The water chemistry presented in Chapter 5 represents the most complete data set from southern Ontario. It is examined on a seasonal basis as well as grouped into classes representing water types (streams, Lake Huron and Georgian Bay, inland lakes, swamps, diffuse springs and conduit springs). The spring analyses are also fitted into climatic models of limestone solution based on data from other regions of North America. It was found that solution rates in southern Ontario are very substantial. Total hardness ranges from 150 to 250 ppm (expressed as CaCO3) in most lakes and streams and up to 326 ppm in springs. These rates compare with more southerly latitudes. The theoretical equilibrium partial pressure of CO2 was found to be the most significant chemical variable for comparing solution on different kinds of carbonates and between glaciated and non-glaciated regions. Expect for diffuse flow springs and Lake Huron, the Bruce data do not separate easily into water types using either graphical or statistical (i.e. Linear Discriminant Analysis) analyses. This is partly because of the seasonality of the data and because of the intimate contact all waters have with bedrock.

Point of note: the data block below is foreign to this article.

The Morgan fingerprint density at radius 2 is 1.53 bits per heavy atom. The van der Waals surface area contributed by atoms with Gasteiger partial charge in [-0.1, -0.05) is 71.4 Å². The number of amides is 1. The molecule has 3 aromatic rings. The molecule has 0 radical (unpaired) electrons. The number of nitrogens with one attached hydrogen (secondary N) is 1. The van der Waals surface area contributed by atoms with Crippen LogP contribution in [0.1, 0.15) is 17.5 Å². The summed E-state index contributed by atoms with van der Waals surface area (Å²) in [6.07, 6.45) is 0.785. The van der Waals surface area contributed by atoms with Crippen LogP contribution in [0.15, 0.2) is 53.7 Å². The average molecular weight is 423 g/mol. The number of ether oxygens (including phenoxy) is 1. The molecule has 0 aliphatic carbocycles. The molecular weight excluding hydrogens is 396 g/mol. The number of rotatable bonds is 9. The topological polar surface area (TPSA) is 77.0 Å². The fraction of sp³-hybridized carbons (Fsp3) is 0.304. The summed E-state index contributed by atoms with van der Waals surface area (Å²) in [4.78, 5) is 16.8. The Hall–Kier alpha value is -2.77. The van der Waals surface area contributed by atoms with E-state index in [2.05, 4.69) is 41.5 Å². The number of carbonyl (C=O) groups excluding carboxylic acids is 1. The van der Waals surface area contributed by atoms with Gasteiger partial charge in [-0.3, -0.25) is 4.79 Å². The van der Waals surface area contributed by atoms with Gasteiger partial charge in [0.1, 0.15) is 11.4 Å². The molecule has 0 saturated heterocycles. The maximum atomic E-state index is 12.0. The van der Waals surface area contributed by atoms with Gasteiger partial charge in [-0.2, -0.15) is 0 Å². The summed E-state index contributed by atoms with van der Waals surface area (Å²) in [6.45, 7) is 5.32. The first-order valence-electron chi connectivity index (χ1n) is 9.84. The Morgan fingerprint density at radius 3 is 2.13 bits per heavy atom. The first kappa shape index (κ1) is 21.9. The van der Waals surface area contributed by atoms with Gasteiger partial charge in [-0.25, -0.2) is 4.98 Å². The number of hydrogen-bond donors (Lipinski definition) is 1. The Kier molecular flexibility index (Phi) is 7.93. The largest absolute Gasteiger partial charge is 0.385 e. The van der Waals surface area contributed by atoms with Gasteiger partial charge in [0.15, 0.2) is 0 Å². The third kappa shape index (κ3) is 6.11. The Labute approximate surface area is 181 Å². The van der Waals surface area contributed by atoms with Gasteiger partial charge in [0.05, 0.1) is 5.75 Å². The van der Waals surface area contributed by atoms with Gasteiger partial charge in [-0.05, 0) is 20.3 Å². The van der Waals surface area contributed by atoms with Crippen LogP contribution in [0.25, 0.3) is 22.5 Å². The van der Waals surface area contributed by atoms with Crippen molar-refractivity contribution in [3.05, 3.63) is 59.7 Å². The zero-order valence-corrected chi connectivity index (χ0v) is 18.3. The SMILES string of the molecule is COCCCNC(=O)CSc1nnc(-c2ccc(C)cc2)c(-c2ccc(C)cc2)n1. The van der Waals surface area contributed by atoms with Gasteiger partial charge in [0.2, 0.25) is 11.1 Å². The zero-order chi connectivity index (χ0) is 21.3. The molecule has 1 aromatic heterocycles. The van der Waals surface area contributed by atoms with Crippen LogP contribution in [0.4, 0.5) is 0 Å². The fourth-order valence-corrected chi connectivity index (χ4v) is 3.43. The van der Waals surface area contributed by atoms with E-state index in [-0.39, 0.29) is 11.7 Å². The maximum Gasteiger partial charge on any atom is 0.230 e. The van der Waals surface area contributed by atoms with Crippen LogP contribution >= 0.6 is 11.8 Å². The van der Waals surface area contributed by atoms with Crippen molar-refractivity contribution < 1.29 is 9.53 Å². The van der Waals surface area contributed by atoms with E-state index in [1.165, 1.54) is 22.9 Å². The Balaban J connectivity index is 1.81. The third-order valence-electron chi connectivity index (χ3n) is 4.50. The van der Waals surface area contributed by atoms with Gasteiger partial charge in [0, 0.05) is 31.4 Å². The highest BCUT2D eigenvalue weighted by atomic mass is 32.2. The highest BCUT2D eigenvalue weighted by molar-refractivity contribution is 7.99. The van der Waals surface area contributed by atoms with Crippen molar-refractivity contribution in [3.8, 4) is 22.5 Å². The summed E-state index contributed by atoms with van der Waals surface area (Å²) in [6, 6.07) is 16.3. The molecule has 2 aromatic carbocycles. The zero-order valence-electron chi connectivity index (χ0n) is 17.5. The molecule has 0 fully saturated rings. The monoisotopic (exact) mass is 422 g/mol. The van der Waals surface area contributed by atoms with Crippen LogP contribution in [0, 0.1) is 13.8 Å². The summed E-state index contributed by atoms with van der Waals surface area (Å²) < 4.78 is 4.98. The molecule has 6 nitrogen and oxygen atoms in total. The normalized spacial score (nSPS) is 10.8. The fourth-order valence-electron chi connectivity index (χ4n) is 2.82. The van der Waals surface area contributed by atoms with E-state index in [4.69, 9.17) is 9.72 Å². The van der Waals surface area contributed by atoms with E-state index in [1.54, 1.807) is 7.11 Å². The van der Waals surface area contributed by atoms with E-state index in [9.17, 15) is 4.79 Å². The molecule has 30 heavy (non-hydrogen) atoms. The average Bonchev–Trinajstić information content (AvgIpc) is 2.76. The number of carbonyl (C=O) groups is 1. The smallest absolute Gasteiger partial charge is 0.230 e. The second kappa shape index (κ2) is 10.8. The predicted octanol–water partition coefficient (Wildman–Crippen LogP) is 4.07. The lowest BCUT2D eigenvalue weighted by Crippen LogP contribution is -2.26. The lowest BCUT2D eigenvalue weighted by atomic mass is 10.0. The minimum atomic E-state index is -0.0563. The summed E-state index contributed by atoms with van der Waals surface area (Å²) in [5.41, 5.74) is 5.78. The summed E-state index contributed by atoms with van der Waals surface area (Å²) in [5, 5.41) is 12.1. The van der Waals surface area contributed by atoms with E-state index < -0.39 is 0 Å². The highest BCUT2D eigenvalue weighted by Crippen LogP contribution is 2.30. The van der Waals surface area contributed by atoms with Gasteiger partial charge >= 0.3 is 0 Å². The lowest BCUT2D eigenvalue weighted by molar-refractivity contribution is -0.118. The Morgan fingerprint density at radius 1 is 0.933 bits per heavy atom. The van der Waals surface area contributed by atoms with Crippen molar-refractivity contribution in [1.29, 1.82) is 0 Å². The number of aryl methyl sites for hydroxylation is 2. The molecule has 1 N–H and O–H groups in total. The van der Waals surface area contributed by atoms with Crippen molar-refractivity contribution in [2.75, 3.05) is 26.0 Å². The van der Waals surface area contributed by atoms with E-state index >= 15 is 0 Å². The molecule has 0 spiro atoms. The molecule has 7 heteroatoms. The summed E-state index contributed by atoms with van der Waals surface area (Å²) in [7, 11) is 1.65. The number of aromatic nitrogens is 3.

A Geomorphological Assessment of the Chillagoe Karst Belt, Queensland, 1976,
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Marker, Margaret E.

The geomorphological characteristics of the Chillagoe karst belt are analysed in terms of an evolution controlled by seasonally arid climatic conditions and lithological variation in the metamorphosed host rock.


Variation among populations of the troglobitic Amphipod Crustacean Crangonyx antennatus Packard living in different habitats. I. Morphology., 1977,
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Dickson Gary W.